A total of 84 households in Atulie'er Village, known as a “cliff village” in Zhaojue County, Liangshan Yi Autonomous Prefecture, Southwest China’s Sichuan Province, will move into their new homes by May 14. Before this, the only way for the villagers to climb up and down the cliff is by using a steel ladder.
Children climb a vine ladder on their way home on May 14, 2016. The children study at a school at the foot of the hill and go home twice a month. (Photo:VCG)
The village, atop a 1,400-meter cliff, attracted nationwide attention in 2016 when a Chinese newspaper published a collection of photos featuring students scaling the cliff via an 800-meter zigzag network of rattan ladders with no railings－their only link to the outside world.
This is part of China’s relocation program for poverty alleviation, which aims to relocate more than 18,000 residents of 92 remote mountain villages in Zhaojue County, starting from May 10. On the first day, 517 households from 25 villages in Zhaojue have finished resettlement into four relocation areas.
Local residents move into their new homes. (Photo: Red Star News)
After relocation, the seniors and children can live in the downhill relocation areas, while young people can remain in the cliff village to develop the tourism industry and help it shake off poverty, according to the village’s first secretary.
Support measures to ensure stable lives
"The government has bought new furniture for each of the households for their new homes. We only need to take clothes and quilts there," Mou'se Subure, a young man of the Yi ethnic group, said of his planned relocation.
Local residents wait in line to fill in the registration form and get their house keys. (Photo: Red Star News)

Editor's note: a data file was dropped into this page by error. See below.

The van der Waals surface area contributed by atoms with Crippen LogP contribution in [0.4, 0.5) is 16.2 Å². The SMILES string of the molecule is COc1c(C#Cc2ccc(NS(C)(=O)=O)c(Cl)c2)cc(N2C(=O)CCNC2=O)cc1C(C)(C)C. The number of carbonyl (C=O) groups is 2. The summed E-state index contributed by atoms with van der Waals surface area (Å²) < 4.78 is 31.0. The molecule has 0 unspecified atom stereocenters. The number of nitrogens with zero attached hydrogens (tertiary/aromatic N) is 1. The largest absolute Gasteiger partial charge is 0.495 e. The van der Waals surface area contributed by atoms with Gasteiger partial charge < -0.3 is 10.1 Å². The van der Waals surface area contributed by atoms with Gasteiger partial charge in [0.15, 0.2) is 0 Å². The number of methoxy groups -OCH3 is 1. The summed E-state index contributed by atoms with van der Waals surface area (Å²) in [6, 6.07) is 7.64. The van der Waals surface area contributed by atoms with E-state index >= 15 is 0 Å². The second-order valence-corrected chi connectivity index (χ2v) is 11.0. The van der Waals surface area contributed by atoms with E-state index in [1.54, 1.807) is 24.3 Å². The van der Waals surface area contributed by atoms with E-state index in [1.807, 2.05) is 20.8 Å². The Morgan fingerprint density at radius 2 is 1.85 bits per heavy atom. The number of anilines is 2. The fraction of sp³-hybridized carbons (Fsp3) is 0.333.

The new community is equipped with schools, hospitals and recreational centers to meed villagers needs. Safety education and training were also provided to help residents better fit into the new living environment after relocation.
"We used to live in adobe houses and have never seen such nice apartments near schools and hospitals," Mou'se said.
Children who do not go to school out of security concerns or poverty play in the village on May 14, 2016. (Photo:VCG)
The local government has also adopted a series of measures to better develop local industries and ensure people’s livelihoods after resettlement. The county has offered 3,000 to 5,000 public welfare job positions to meet labor force demands as well as to provide job opportunities for people who cannot get far away from home. Thus, all people can find jobs nearby.
Picking up keys with great excitement
Re Koukegu was among the first group of local villagers that moved into new homes on May 10. He was excited picking up the keys and almost ran to his new apartment, which occupies more than a hundred square meters and has good ventilation and lighting.
Villagers take a group photo before heading to their new homes on May 12, 2020. (Photo: China Daily)
“I finally moved into a new home, and those poor days are over,” he said. In the past, the seven members in his family squeezed into a small shabby house. Re had to work in other provinces, such as Qinghai and Guangdong, to make a living, with very few times for family reunions.
Now Re’s five children are studying in the county, and they are resettling in the new home. Re said he would like to find a job in the county and live a good life with his family.
(Compiled by Hai Han, with input from China Daily)